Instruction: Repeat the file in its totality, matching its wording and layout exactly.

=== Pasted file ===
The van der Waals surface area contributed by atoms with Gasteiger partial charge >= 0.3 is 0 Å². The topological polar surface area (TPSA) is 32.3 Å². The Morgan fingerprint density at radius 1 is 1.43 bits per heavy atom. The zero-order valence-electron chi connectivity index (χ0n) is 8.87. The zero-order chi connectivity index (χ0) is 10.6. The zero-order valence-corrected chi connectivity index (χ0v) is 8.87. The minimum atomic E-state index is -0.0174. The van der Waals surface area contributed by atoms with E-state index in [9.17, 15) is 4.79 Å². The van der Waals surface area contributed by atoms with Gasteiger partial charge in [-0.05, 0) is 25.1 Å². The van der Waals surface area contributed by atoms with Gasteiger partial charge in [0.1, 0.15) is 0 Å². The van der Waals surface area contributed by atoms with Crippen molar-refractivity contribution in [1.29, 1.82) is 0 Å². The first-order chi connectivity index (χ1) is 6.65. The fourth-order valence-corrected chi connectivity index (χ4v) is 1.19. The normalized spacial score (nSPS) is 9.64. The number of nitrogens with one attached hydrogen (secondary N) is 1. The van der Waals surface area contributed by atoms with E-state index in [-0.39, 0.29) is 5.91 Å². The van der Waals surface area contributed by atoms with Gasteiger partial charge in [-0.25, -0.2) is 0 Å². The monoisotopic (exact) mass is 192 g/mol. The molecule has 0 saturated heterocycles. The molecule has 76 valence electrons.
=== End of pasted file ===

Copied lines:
The van der Waals surface area contributed by atoms with Gasteiger partial charge >= 0.3 is 0 Å². The topological polar surface area (TPSA) is 32.3 Å². The Morgan fingerprint density at radius 1 is 1.43 bits per heavy atom. The zero-order valence-electron chi connectivity index (χ0n) is 8.87. The zero-order chi connectivity index (χ0) is 10.6. The zero-order valence-corrected chi connectivity index (χ0v) is 8.87. The minimum atomic E-state index is -0.0174. The van der Waals surface area contributed by atoms with E-state index in [9.17, 15) is 4.79 Å². The van der Waals surface area contributed by atoms with Gasteiger partial charge in [-0.05, 0) is 25.1 Å². The van der Waals surface area contributed by atoms with Gasteiger partial charge in [0.1, 0.15) is 0 Å². The van der Waals surface area contributed by atoms with Crippen molar-refractivity contribution in [1.29, 1.82) is 0 Å². The first-order chi connectivity index (χ1) is 6.65. The fourth-order valence-corrected chi connectivity index (χ4v) is 1.19. The normalized spacial score (nSPS) is 9.64. The number of nitrogens with one attached hydrogen (secondary N) is 1. The van der Waals surface area contributed by atoms with E-state index in [-0.39, 0.29) is 5.91 Å². The van der Waals surface area contributed by atoms with Gasteiger partial charge in [-0.25, -0.2) is 0 Å². The monoisotopic (exact) mass is 192 g/mol. The molecule has 0 saturated heterocycles. The molecule has 76 valence electrons.